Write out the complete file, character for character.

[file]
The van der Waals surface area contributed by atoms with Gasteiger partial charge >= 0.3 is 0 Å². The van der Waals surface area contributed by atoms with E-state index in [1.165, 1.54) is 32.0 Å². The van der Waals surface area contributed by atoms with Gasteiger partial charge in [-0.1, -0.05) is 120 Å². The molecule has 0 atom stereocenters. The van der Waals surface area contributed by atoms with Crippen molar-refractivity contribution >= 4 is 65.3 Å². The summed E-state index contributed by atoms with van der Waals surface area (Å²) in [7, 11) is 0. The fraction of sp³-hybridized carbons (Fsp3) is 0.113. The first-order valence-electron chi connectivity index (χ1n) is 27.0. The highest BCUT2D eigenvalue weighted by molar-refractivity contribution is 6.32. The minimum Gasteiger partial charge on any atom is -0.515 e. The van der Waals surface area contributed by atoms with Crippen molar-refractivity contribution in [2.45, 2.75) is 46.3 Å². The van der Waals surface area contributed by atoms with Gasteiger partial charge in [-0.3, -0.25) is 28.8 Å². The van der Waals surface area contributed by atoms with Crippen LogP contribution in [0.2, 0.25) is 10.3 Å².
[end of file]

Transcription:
The van der Waals surface area contributed by atoms with Gasteiger partial charge >= 0.3 is 0 Å². The van der Waals surface area contributed by atoms with E-state index in [1.165, 1.54) is 32.0 Å². The van der Waals surface area contributed by atoms with Gasteiger partial charge in [-0.1, -0.05) is 120 Å². The molecule has 0 atom stereocenters. The van der Waals surface area contributed by atoms with Crippen molar-refractivity contribution >= 4 is 65.3 Å². The summed E-state index contributed by atoms with van der Waals surface area (Å²) in [7, 11) is 0. The fraction of sp³-hybridized carbons (Fsp3) is 0.113. The first-order valence-electron chi connectivity index (χ1n) is 27.0. The highest BCUT2D eigenvalue weighted by molar-refractivity contribution is 6.32. The minimum Gasteiger partial charge on any atom is -0.515 e. The van der Waals surface area contributed by atoms with Crippen molar-refractivity contribution in [2.45, 2.75) is 46.3 Å². The van der Waals surface area contributed by atoms with Gasteiger partial charge in [-0.3, -0.25) is 28.8 Å². The van der Waals surface area contributed by atoms with Crippen LogP contribution in [0.2, 0.25) is 10.3 Å².